Women of Color in Academia Often Work Harder for Less Respect
The racist assumption that women of color are hired as faculty because of our identities rather than our credentials can have a serious impact on our careers.
This is Exit Interviews, a column by Nadia Owusu on the experiences of women of color in the workplace.
The Chronicle of Higher Education
“If there is a committee, especially if it has to do with diversity, I am expected to be on it,” Aliya told me. “Often, I am expected to chair it. They want me to be the ‘diversity’ on the diversity committee. And they want me to define what diversity is and why they should care about it in the first place.”
NADIA OWUSU is a Ghanaian and Armenian-American writer and urbanist. Her first book, Aftershocks, topped many best book of the year lists, including Vulture, TIME, Esquire, and the BBC. It was a New York Times Book Review Editor’s Choice.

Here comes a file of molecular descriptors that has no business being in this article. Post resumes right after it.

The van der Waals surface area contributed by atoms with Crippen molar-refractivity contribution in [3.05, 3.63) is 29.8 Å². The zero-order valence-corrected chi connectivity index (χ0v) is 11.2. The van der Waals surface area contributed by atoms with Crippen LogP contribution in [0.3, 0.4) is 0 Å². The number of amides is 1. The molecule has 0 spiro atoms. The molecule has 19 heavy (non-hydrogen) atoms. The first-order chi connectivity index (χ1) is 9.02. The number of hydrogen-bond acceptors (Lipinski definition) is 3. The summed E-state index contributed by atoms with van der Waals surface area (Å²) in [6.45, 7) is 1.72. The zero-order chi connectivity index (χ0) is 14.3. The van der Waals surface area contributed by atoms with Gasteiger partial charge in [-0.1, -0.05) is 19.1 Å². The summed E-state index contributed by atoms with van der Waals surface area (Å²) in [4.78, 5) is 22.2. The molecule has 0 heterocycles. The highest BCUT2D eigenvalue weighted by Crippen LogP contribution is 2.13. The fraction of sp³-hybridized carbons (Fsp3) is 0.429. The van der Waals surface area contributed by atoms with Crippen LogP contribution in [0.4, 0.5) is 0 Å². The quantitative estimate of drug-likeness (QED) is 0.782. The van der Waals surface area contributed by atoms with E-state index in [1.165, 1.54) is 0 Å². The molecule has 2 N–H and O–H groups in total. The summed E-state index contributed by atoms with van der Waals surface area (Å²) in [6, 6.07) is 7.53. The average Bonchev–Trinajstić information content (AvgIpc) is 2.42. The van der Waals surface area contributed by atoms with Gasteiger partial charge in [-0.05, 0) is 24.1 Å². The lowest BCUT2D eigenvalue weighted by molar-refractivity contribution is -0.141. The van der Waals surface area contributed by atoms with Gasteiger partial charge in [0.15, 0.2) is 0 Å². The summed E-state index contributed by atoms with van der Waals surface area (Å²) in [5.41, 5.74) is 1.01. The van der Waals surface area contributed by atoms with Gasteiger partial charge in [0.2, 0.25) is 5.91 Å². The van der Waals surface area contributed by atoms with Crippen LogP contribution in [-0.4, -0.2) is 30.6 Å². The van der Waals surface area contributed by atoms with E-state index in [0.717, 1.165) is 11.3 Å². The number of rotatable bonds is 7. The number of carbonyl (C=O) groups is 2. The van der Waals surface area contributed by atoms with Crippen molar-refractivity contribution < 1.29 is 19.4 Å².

Nadia is the recipient of a 2019 Whiting Award. Her writing has appeared or is forthcoming in The New York Times, The Guardian, The Wall Street Journal, Slate, Bon Appétit, Travel + Leisure, and others.
She is Director of Storytelling at Frontline Solutions, a Black-owned consulting firm working with social change organizations. She lives in Brooklyn.
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